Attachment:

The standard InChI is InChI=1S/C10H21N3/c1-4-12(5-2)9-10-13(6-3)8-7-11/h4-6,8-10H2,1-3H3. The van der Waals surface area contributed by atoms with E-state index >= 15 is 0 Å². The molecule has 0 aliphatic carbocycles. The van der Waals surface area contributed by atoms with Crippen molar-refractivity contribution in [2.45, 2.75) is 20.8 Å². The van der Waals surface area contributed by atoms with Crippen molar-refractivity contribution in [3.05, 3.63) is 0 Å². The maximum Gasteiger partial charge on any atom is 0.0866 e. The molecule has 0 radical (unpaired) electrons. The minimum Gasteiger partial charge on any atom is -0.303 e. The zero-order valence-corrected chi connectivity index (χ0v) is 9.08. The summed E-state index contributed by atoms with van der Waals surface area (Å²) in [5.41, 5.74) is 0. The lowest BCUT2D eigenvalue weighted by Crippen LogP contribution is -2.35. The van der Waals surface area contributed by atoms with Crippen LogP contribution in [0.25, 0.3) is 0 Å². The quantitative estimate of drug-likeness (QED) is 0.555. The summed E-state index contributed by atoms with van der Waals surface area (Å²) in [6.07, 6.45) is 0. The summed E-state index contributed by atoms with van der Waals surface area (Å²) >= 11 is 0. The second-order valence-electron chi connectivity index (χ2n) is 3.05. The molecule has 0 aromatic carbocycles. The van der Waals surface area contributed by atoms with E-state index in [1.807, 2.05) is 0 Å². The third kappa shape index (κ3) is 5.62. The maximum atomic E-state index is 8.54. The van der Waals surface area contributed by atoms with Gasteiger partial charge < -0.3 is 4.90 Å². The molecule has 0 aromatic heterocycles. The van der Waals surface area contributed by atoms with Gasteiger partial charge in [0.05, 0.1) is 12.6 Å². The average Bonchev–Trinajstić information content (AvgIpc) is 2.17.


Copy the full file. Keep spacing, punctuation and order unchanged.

The standard InChI is InChI=1S/C10H21N3/c1-4-12(5-2)9-10-13(6-3)8-7-11/h4-6,8-10H2,1-3H3. The van der Waals surface area contributed by atoms with E-state index >= 15 is 0 Å². The molecule has 0 aliphatic carbocycles. The van der Waals surface area contributed by atoms with Crippen molar-refractivity contribution in [2.45, 2.75) is 20.8 Å². The van der Waals surface area contributed by atoms with Crippen molar-refractivity contribution in [3.05, 3.63) is 0 Å². The maximum Gasteiger partial charge on any atom is 0.0866 e. The molecule has 0 radical (unpaired) electrons. The minimum Gasteiger partial charge on any atom is -0.303 e. The zero-order valence-corrected chi connectivity index (χ0v) is 9.08. The summed E-state index contributed by atoms with van der Waals surface area (Å²) in [5.41, 5.74) is 0. The lowest BCUT2D eigenvalue weighted by Crippen LogP contribution is -2.35. The van der Waals surface area contributed by atoms with Crippen LogP contribution in [0.25, 0.3) is 0 Å². The quantitative estimate of drug-likeness (QED) is 0.555. The summed E-state index contributed by atoms with van der Waals surface area (Å²) in [6.07, 6.45) is 0. The summed E-state index contributed by atoms with van der Waals surface area (Å²) >= 11 is 0. The second-order valence-electron chi connectivity index (χ2n) is 3.05. The molecule has 0 aromatic carbocycles. The van der Waals surface area contributed by atoms with E-state index in [1.807, 2.05) is 0 Å². The third kappa shape index (κ3) is 5.62. The maximum atomic E-state index is 8.54. The van der Waals surface area contributed by atoms with Gasteiger partial charge < -0.3 is 4.90 Å². The molecule has 0 aromatic heterocycles. The van der Waals surface area contributed by atoms with Gasteiger partial charge in [0.05, 0.1) is 12.6 Å². The average Bonchev–Trinajstić information content (AvgIpc) is 2.17.